All You Need To Know About Avoidant Personality Disorder
Whoopi Goldberg, Donny Osmond and Kim Basinger have something in common other than fame — it is avoidant personality disorder, or simply, AvPD. This disorder is estimated to affect around two percent of the general adult population. However, a twin study of young adults found that AvPD affects 1.4 percent of men, and 2.5 percent of women.
What is avoidant personality disorder?
AvPD is characterized by patterns of severe social anxiety and inhibition, feelings of inadequacy and inferiority, extreme sensitivity to criticism and rejection, and avoidance of social interaction to the extent that a person suffering from AvPD may choose loneliness rather than risk trying to connect with others despite craving, or at least not being averse to, intimacy.
AvPD is often confused with social anxiety disorder. However, while those suffering from social anxiety disorder do not necessarily have a low self-esteem, and often know their fears are irrational, a person with AvPD also has an extremely low-self esteem that convinces them they are actually inferior to others, and therefore, rejection and humiliation are not only inevitable, but well deserved — a natural result of their perceived inferiority.
What are the symptoms of avoidant personality disorder?
- Avoids occupational activities that involve significant interpersonal contact because of fears of criticism, disapproval, or rejection;
- Is unwilling to get involved with people unless certain of being liked;
- Shows restraint within intimate relationships because of the fear of being shamed or ridiculed;
- Is preoccupied with being criticized or rejected in social situations;
- Is inhibited in new interpersonal situations because of feelings of inadequacy;
- Views self as socially inept, personally unappealing, or inferior to others; and/or
- Is unusually reluctant to take personal risks or to engage in any new activities because they may prove embarrassing.
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Meeting four or more of the above criteria, generally, leads to a diagnosis of AvPD. However, because personality disorders often involve long-standing patterns of behavior that endure for years, AvPD is most often diagnosed in adulthood.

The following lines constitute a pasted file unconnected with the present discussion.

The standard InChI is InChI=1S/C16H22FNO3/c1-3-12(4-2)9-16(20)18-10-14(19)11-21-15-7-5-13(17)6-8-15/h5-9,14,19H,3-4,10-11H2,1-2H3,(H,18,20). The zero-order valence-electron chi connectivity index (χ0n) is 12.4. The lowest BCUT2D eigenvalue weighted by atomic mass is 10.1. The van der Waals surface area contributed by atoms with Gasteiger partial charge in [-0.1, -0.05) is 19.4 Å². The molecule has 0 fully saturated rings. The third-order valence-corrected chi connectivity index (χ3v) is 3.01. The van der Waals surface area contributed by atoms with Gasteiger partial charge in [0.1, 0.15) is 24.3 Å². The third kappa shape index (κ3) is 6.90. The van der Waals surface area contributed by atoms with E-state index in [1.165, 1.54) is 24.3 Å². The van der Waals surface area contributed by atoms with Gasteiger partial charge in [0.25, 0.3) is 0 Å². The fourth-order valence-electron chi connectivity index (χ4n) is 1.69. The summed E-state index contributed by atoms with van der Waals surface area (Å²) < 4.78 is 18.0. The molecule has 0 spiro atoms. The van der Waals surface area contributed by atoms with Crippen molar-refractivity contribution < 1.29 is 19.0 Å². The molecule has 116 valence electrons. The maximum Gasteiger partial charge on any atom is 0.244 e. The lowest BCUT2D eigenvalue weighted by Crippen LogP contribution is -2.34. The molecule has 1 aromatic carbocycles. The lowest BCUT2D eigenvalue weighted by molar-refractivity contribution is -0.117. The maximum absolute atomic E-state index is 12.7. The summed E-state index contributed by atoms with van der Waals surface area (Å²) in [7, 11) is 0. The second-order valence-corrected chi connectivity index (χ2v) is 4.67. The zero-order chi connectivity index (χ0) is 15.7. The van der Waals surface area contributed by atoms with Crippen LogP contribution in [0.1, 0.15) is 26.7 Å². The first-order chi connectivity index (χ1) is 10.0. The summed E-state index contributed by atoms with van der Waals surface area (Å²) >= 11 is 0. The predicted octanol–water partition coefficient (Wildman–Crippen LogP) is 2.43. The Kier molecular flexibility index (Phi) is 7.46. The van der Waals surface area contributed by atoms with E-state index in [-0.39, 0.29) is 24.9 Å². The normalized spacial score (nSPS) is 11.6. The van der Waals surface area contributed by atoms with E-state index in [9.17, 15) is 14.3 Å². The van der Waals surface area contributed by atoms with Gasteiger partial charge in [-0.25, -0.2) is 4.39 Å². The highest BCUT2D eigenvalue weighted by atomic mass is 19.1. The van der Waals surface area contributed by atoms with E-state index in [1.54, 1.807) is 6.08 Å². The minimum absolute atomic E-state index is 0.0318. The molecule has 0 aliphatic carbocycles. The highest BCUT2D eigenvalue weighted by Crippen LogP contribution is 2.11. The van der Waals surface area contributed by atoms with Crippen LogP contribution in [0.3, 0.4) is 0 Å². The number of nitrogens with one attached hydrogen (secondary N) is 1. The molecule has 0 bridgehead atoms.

These symptoms can manifest in a wide variety of ways, impacting the person’s social and professional life. In addition, people with AvPD are often too scared to speak up for fear of embarrassing themselves in front of people by either saying the wrong thing, or fumbling, or stammering, or simply, doing anything that they believe they are going to be ridiculed for — they have a very low threshold for criticism and imagine themselves to be inferior to others. Experts believe that an individual suffering from AvPD also spends a great deal of time anxiously observing and assessing signs of approval or rejection from those around them.
What causes avoidant personality disorder?
The causes of AvPD aren’t clearly defined yet, but experts believe that it is caused by a combination of social, genetic and psychological factors. Childhood emotional neglect, and rejection by peer groups, are often associated with an increased risk for the development of AvPD. In addition, psychologists also believe that inherited or developed temperamental factors in childhood and adolescence, like shyness, isolation, and avoidance of strangers or new places, could lead to AvPD if the individual does not grow out of such behavior as they approach adulthood.
What is the treatment for avoidant personality disorder?
Like with most personality disorders, psychotherapy is the main treatment for AvPD. Cognitive behavioral therapy can help patients of AvPD overcome fears, change toxic thought processes and behaviors, and help them cope better with social situations.
In terms of prescription drugs, while there’s currently no medication that specifically targets AvPD, psychiatrists often adopt a symptom-based approach and prescribe medications for disorders such as depression or anxiety if the patient exhibits them manifestations of their personality disorder.